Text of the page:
28/02/2017

Car Insurance Premiums Set To Soar

The Ministry of Justice has announced a new way of calculating compensation payments which could see average car insurance premiums soar by up to £75 a year.

Lord Chancellor Liz Truss announced plans to cut the discount rate to -0.75% from 2.5%.

She said: "The government will review the framework under which I have set the rate today to ensure that it remains fit for purpose in the future. I will bring forward a consultation before Easter that will consider options for reform including: whether the rate should in future be set by an independent body; whether more frequent reviews would improve predictability and certainty for all parties; and whether the methodology – which in effect assumes that claimants would invest only in index-linked gilts – is appropriate for the future. Following the consultation, which will consider whether there is a better or fairer framework for claimants and defendants, the government will bring forward any necessary legislation at an early stage.

"I recognise the impacts this decision will have on the insurance industry. My Rt. Hon. Friend the Chancellor will meet with insurance industry representatives to discuss the situation."

However, the Association of British Insurers (ABI) said the decision was "crazy" and estimated that up to 36 million individual and business motor insurance policies could be affected in order to over-compensate a few thousand claimants a year.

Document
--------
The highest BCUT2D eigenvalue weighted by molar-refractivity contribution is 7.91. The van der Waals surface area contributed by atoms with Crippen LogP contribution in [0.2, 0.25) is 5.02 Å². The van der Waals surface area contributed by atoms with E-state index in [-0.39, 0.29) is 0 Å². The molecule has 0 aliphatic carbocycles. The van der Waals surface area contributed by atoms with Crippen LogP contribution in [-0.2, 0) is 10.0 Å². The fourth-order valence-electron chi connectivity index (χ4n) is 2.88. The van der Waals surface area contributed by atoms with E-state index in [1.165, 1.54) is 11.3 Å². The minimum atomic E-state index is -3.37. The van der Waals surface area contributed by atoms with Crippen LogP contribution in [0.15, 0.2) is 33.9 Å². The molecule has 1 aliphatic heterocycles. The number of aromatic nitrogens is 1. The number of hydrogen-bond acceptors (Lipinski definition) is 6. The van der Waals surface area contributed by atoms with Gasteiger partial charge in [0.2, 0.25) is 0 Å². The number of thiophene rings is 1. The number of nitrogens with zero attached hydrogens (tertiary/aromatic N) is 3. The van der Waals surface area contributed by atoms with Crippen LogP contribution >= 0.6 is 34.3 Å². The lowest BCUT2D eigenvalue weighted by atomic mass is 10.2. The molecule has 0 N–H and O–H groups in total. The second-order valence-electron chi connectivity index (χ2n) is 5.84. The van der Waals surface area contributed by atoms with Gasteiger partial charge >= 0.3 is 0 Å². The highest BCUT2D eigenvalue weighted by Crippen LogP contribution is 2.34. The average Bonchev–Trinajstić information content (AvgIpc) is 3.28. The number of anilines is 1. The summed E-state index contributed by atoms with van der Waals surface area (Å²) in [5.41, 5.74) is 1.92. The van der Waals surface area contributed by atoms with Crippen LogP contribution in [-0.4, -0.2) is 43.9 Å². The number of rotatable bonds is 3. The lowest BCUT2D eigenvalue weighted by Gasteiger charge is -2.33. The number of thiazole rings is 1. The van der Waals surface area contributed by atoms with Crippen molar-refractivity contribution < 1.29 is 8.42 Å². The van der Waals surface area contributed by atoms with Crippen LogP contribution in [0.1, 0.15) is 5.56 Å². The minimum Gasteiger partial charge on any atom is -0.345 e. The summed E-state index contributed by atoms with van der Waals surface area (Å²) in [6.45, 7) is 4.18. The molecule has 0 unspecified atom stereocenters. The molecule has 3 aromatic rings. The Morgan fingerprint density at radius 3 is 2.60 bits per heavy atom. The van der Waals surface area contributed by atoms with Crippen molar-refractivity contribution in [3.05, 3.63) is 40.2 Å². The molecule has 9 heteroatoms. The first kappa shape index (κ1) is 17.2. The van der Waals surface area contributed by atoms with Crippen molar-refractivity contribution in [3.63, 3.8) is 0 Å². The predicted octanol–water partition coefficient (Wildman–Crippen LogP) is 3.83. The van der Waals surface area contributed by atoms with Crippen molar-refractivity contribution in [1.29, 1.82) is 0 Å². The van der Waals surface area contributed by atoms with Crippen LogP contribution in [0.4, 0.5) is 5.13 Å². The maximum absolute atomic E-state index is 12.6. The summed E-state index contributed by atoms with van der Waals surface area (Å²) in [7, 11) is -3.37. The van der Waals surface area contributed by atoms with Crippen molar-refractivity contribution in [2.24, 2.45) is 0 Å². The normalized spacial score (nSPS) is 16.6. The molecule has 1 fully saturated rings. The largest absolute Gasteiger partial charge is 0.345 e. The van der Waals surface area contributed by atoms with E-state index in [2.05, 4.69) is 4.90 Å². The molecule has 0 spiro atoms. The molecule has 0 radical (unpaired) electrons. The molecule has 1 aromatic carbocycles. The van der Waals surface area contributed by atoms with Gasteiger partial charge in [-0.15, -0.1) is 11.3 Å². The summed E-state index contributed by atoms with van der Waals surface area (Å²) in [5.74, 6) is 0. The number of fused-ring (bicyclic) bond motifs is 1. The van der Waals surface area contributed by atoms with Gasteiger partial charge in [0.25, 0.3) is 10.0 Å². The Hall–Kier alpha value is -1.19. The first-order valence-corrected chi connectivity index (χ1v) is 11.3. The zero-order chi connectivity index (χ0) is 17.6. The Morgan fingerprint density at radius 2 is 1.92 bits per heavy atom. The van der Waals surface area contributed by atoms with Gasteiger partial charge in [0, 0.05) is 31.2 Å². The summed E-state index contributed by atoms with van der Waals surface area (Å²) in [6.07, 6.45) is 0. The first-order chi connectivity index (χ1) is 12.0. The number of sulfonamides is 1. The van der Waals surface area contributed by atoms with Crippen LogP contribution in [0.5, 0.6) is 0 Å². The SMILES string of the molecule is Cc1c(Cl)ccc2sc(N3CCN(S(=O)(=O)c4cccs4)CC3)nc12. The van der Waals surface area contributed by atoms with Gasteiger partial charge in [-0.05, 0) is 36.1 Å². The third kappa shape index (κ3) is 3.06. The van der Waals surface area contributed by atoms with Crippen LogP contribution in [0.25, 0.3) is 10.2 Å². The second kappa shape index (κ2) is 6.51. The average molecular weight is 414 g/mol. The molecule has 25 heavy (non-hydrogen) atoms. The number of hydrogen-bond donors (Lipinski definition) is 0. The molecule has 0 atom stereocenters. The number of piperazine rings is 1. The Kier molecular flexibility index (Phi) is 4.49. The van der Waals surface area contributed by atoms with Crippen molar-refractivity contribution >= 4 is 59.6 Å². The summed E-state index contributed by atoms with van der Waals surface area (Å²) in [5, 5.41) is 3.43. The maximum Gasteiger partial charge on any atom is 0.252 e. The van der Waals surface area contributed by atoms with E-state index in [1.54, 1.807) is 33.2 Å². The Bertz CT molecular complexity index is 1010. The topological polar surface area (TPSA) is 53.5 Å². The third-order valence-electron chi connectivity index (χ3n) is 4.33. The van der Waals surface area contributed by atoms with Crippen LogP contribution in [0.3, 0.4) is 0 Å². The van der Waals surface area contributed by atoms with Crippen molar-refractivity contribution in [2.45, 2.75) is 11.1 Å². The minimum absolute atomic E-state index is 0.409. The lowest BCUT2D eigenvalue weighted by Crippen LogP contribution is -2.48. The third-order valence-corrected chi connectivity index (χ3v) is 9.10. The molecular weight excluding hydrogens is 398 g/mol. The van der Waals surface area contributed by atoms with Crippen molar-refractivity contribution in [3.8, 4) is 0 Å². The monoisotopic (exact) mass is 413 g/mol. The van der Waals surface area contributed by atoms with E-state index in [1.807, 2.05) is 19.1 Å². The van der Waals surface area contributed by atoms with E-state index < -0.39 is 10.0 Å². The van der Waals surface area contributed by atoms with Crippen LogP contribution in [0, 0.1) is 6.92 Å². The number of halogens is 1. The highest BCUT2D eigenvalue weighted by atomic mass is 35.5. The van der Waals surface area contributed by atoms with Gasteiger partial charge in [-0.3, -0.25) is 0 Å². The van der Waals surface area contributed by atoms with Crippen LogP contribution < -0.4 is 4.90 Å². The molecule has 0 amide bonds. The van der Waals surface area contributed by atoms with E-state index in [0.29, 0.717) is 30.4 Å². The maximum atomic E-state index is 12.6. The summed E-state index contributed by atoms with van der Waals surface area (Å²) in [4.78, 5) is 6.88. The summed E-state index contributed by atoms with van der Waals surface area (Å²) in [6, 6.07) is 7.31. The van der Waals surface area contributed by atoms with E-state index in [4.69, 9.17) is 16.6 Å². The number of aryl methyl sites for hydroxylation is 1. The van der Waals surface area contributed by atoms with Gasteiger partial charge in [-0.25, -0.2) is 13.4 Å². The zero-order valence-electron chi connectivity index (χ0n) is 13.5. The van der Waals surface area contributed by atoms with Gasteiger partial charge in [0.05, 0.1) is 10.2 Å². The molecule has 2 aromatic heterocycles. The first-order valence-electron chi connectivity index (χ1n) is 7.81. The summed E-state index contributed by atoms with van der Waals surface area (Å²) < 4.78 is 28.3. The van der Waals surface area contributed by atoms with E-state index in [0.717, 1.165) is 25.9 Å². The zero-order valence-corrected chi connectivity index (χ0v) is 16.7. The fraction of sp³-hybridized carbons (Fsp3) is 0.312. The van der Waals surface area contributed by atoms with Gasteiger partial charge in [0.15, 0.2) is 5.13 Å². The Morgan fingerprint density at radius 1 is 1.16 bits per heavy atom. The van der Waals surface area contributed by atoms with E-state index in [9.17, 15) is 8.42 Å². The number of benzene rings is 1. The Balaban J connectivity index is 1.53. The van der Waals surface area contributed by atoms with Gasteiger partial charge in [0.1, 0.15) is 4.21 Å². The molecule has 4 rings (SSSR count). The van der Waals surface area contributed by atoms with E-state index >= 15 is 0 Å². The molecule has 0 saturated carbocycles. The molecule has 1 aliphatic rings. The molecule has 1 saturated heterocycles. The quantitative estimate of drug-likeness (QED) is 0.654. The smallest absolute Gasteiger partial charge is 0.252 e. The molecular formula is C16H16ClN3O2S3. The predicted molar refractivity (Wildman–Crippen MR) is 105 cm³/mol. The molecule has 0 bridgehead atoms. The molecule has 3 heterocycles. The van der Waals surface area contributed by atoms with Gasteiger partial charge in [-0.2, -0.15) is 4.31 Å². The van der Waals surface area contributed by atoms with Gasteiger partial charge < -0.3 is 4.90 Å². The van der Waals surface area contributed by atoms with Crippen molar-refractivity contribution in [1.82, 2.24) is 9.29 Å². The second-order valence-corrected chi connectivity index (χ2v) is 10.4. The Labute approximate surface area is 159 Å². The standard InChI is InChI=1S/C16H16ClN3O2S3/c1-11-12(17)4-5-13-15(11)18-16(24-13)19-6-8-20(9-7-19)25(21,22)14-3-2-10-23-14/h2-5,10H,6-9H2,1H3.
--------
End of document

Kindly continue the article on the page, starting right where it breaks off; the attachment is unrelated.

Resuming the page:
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Huw Evans, Director of the ABI, said: "To make such a significant change to the rate using a broken formula is reckless in the extreme, and shows an utter disregard for the impact this will have on consumers, businesses and the wider operation of the insurance market.

"We have repeatedly warned the Government that this could lead to very significant price rises, with younger drivers in particular likely to find it much harder to get affordable insurance. It is also a massive own goal that lands the NHS with a likely £1billion hike in compensation bills when it needs it the least.

"We need a fairer deal for consumers and claimants. We cannot wait until Easter - the Ministry of Justice must commit to alternatives immediately so changes to the law can be included in the Prison and Courts Bill."

Carolyn Fairbairn, CBI Director-General, said the unexpected, significant cut to the discount rate is a setback for the UK's insurance industry.

She said: "We support a fair framework for claimants and defendants, but the way in which the discount rate is calculated is flawed, as it is based solely on short term market movements.

"It's important that the planned consultation happens straight away, to make sure long term economic factors are included in the calculation of the discount rate.

"From the increasing strain of business rates to questions over the UK's future relationship with Europe, the cumulative burden of challenges is weighing on UK companies. Now more than ever, it is critically important that firms have a stable policy framework in which to grow, invest and drive prosperity for all parts of the UK."

(CD)

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